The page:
9. [Linda A. Castle, Daniel L. Siehl, Rebecca Gorton, Phillip A. Patten, Yong Hong Chen, Sean Bertain, Hyeon-Je Cho, Nicholas Duck, James Wong, Donglong Liu, Michael W. Lassner (2004) Discovery and Directed Evolution of a Glyphosate Tolerance Gene. SCIENCE VOL 304 21 MAY 2004 page 1151. Verdia, Inc. Redwood City, CA 94063, USA. Maxygen,Inc., Redwood City, CA 94063, USA. Pioneer Hi-Bred International, Inc., Johnston, IA 50131, USA.]
  10. DuPont Achieves Regulatory Milestone for Optimum™ GAT™ Trait in Soybeans. Next-generation herbicide tolerant trait on track for 2009 U.S. commercialization
  11. DuPont Names Glyphosate, ALS Tolerant Trait Optimum™ GAT™
  12. WILLEM P. C. STEMMER (1994) DNA shuffling by random fragmentation and reassembly: In vitro recombination for molecular evolution. Proc. Natl. Acad. Sci. USA Vol. 91, pp. 10747-10751, October 1994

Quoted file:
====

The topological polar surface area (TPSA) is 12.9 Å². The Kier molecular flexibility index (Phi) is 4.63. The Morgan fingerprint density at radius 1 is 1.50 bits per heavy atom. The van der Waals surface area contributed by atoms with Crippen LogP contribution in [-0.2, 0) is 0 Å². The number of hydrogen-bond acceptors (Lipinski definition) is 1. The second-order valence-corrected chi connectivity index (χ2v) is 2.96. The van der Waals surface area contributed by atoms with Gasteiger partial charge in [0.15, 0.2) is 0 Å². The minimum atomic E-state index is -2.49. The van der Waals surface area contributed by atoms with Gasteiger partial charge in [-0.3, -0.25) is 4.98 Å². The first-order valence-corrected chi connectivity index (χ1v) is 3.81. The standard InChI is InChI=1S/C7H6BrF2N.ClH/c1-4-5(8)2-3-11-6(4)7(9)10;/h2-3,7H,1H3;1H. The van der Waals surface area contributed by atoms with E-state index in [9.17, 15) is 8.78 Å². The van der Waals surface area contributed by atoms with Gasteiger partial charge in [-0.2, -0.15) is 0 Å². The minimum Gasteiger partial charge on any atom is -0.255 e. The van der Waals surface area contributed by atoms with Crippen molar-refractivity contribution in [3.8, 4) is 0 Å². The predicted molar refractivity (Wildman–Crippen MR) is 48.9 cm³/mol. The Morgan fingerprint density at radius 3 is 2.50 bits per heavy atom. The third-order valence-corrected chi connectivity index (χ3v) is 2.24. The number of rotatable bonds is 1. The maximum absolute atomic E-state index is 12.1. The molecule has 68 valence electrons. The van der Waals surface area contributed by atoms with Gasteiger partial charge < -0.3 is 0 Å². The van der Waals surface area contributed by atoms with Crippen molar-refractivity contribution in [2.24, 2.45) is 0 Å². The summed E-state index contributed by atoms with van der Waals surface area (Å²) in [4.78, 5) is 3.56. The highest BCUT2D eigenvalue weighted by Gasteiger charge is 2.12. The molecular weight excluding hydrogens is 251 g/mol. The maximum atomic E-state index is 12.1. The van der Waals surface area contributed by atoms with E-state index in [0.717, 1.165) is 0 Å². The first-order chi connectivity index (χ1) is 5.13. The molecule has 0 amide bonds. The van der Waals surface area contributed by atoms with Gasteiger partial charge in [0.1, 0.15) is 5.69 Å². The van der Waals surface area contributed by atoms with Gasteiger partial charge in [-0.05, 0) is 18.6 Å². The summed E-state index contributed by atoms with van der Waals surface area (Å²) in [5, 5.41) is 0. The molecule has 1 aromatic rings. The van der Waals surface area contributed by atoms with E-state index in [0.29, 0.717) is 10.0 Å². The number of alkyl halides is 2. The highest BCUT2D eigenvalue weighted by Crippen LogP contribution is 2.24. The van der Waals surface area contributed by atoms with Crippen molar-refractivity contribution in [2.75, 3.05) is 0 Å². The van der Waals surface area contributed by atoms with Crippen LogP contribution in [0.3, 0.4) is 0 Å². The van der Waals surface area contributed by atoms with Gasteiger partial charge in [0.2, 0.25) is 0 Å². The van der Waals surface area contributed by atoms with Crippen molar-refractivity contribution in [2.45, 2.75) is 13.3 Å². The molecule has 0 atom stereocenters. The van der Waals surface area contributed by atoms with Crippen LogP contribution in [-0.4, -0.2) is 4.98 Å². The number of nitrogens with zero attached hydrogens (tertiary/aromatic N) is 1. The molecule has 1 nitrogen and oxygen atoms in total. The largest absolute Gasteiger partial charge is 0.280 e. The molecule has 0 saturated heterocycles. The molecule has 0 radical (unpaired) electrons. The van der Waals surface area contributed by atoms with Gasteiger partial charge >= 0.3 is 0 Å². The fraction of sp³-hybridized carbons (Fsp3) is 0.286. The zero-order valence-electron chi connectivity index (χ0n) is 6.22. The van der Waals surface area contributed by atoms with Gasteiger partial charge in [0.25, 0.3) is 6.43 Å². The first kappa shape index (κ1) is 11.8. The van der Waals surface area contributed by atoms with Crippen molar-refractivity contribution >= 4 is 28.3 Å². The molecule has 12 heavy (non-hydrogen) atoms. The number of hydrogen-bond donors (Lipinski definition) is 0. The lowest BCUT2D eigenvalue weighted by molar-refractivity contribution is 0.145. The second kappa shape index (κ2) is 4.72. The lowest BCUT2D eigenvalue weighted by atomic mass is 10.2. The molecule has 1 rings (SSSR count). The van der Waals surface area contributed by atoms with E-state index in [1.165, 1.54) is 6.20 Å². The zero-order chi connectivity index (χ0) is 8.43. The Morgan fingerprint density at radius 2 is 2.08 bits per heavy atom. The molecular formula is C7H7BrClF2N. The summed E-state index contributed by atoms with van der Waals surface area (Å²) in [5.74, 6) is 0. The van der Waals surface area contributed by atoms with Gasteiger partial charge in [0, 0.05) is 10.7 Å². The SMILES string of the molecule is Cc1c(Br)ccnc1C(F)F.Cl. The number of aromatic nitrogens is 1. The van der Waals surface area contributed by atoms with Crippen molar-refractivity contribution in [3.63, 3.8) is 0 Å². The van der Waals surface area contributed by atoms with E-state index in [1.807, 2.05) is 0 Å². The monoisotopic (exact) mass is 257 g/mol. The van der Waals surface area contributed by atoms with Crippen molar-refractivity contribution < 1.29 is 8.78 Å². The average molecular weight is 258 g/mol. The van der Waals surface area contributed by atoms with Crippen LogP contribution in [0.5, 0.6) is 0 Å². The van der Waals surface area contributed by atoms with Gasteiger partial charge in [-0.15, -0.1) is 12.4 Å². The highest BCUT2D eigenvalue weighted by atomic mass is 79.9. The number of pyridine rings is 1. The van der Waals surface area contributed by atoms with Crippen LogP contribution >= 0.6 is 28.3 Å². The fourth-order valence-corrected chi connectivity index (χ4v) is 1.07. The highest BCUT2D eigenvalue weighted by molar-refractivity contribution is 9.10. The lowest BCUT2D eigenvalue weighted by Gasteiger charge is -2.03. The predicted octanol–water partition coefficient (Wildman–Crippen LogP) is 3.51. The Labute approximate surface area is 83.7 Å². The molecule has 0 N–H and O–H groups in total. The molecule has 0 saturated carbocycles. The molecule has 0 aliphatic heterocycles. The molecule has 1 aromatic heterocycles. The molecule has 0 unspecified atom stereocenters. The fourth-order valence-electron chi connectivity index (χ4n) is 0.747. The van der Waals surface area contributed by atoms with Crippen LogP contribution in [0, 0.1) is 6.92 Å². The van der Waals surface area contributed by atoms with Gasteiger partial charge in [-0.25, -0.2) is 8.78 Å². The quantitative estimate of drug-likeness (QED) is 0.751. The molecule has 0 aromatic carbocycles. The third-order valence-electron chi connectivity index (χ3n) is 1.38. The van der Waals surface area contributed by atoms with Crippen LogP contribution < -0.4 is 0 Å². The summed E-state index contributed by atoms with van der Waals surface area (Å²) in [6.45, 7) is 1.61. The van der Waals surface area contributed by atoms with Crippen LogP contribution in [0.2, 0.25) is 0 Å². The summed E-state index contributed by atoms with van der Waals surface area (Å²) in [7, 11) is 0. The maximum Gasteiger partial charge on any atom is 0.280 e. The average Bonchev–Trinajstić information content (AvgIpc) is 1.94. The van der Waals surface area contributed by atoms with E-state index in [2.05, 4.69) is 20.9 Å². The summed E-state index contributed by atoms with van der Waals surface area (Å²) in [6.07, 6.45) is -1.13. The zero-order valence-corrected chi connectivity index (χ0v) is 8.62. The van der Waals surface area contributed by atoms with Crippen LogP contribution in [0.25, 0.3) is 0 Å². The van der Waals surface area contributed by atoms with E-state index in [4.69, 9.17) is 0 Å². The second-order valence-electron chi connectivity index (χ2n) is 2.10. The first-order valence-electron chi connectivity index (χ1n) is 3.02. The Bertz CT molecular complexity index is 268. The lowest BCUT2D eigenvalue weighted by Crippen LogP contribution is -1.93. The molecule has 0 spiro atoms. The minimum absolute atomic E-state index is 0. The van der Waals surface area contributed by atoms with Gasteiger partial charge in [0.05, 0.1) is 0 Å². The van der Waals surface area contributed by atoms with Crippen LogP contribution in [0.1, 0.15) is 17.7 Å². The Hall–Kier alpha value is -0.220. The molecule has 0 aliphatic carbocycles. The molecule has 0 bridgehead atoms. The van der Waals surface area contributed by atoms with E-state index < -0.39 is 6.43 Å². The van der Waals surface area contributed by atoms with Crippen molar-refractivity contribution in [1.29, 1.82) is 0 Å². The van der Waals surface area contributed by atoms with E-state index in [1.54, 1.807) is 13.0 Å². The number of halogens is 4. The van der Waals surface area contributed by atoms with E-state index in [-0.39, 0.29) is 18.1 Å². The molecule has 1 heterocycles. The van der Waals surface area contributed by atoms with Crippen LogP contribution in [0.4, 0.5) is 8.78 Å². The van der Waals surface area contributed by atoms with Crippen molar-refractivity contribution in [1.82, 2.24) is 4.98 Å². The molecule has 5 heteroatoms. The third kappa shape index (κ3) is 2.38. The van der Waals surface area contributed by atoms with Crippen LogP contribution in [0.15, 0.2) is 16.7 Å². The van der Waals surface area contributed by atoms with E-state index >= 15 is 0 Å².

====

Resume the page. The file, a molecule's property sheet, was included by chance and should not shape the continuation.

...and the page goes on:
13. May 1, 2006 – A Breakthrough For Second Leading Killer of Children Under Five – A Medical Food for Acute Diarrhea. The results of a recent study show that adding Lactiva and Lysomin to oral rehydration solution helps to reduce the duration and recurrence of acute diarrhea in children
  14. FOOD SAFETY DEPARTMENT WORLD HEALTH ORGANIZATION (as of 1 June 2005, Department of Food Safety, Zoonoses and Foodborne Diseases), Modern food biotechnology, human health and development: an evidence-based study
  15. Gerhard Flachowsky A, Andrew Chesson A, Karen Aulrich A.(2005) Animal nutrition with feeds from genetically modified plants. Archives of Animal Nutrition Volume 59, Number 1 / February 2005 Pages:1 - 40, DOI:10.1080/17450390512331342368, Institute of Animal Nutrition Federal Agricultural Research Centre (FAL) Braunschweig Germany, College of Medical and Life Sciences, School of Biological Sciences University of Aberdeen Aberdeen Scotland, UK, Institute of Organic Farming Federal Agricultural Research Centre (FAL) Trenthorst Germany